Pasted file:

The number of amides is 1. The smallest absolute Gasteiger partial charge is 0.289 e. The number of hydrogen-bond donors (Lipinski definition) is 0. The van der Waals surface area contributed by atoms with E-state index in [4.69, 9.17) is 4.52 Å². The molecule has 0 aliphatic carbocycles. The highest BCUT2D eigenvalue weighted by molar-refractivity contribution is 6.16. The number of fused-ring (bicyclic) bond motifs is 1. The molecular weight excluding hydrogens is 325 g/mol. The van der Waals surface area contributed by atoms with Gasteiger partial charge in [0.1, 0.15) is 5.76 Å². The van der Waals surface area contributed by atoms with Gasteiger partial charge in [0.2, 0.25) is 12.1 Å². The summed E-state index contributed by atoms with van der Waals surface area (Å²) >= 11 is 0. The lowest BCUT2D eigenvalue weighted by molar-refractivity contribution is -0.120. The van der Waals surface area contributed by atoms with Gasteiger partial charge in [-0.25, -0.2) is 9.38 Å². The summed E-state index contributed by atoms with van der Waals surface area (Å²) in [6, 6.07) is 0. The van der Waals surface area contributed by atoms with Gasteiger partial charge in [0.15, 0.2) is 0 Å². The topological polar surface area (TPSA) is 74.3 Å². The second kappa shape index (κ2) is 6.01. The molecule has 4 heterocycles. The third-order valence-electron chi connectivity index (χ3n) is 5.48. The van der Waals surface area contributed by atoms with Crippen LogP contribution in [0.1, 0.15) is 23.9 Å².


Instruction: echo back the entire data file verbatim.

The number of amides is 1. The smallest absolute Gasteiger partial charge is 0.289 e. The number of hydrogen-bond donors (Lipinski definition) is 0. The van der Waals surface area contributed by atoms with E-state index in [4.69, 9.17) is 4.52 Å². The molecule has 0 aliphatic carbocycles. The highest BCUT2D eigenvalue weighted by molar-refractivity contribution is 6.16. The number of fused-ring (bicyclic) bond motifs is 1. The molecular weight excluding hydrogens is 325 g/mol. The van der Waals surface area contributed by atoms with Gasteiger partial charge in [0.1, 0.15) is 5.76 Å². The van der Waals surface area contributed by atoms with Gasteiger partial charge in [0.2, 0.25) is 12.1 Å². The summed E-state index contributed by atoms with van der Waals surface area (Å²) >= 11 is 0. The lowest BCUT2D eigenvalue weighted by molar-refractivity contribution is -0.120. The van der Waals surface area contributed by atoms with Gasteiger partial charge in [-0.25, -0.2) is 9.38 Å². The summed E-state index contributed by atoms with van der Waals surface area (Å²) in [6, 6.07) is 0. The van der Waals surface area contributed by atoms with Gasteiger partial charge in [0.15, 0.2) is 0 Å². The topological polar surface area (TPSA) is 74.3 Å². The second kappa shape index (κ2) is 6.01. The molecule has 4 heterocycles. The third-order valence-electron chi connectivity index (χ3n) is 5.48. The van der Waals surface area contributed by atoms with Crippen LogP contribution in [0.1, 0.15) is 23.9 Å².